Nothing to Celebrate on the Balfour Declaration’s Centennial

The centennial celebrations of the Balfour Declaration bother me.  The Palestinians are right to reject the Balfour Declaration. Other than being conqueror of the region, Britain had no right to apportion any land to anyone. The same holds true for the Sykes-Picot Agreement between Britain and France that divided up the region into their spheres of influence.

The Balfour Declaration was a marriage of convenience between Britain and pro-British Zionists; each had something to gain from the arrangement.  Had the Germans won the war, other Zionist leaders would have pled their case with the Kaiser.  The real loser was the Arab nation, which went from Turkish to imperialist European rule.

A product of their European upbringing, most European Jewish Zionists preferred to make common cause with the European powers than to risk an alliance with the emerging Arab nation. While it is all well and good to acknowledge the opening that Britain gave to the Zionist movement, Israel and the Jewish people would do better to recognize the injustice done to the Arab nation by the Balfour Declaration, Sykes-Picot, etc.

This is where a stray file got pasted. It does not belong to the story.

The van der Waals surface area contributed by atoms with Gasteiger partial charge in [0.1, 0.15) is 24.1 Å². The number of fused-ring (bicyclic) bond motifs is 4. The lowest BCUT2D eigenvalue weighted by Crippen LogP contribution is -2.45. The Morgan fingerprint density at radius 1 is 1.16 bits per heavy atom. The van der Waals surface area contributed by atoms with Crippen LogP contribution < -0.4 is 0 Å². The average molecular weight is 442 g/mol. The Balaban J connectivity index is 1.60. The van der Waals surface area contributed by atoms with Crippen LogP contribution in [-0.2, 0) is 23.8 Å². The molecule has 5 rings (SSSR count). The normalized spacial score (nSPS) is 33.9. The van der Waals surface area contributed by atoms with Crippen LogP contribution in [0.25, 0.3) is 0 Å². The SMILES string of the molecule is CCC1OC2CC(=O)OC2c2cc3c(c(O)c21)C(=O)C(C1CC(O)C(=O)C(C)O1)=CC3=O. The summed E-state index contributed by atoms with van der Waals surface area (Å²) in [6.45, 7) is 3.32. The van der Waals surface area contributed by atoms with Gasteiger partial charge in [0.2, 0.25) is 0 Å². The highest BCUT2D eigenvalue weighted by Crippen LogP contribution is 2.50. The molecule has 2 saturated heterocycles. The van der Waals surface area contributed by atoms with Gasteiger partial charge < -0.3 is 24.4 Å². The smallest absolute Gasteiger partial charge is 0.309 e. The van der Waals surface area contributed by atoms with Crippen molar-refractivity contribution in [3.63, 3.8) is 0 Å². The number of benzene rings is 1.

Today, the Zionist cause is ill-served by harkening back to this alignment with the imperialist powers. Celebrating the Balfour Declaration’s centennial actually serves to undermine legitimate Jewish claims to a state in Palestine. Even if the United Nations were to somehow reverse its 1947 decision, which was based on the British Mandate and the Balfour Declaration, this would not undermine legitimate Jewish national rights because these are based on historical Jewish kingdoms in the Land and a continuous presence there down through the centuries to the present day.  Far better to make amends for how our nation reentered the Land by apologizing and endeavoring to rectify past wrongs and present injustices.

About the Author
Rabbi Anson Laytner of Seattle is currently president of the Sino-Judaic Institute and longtime editor of its journal Points East. Before retiring, he taught at Seattle University and worked with the American Jewish Committee and the Jewish Federation of Greater Seattle.
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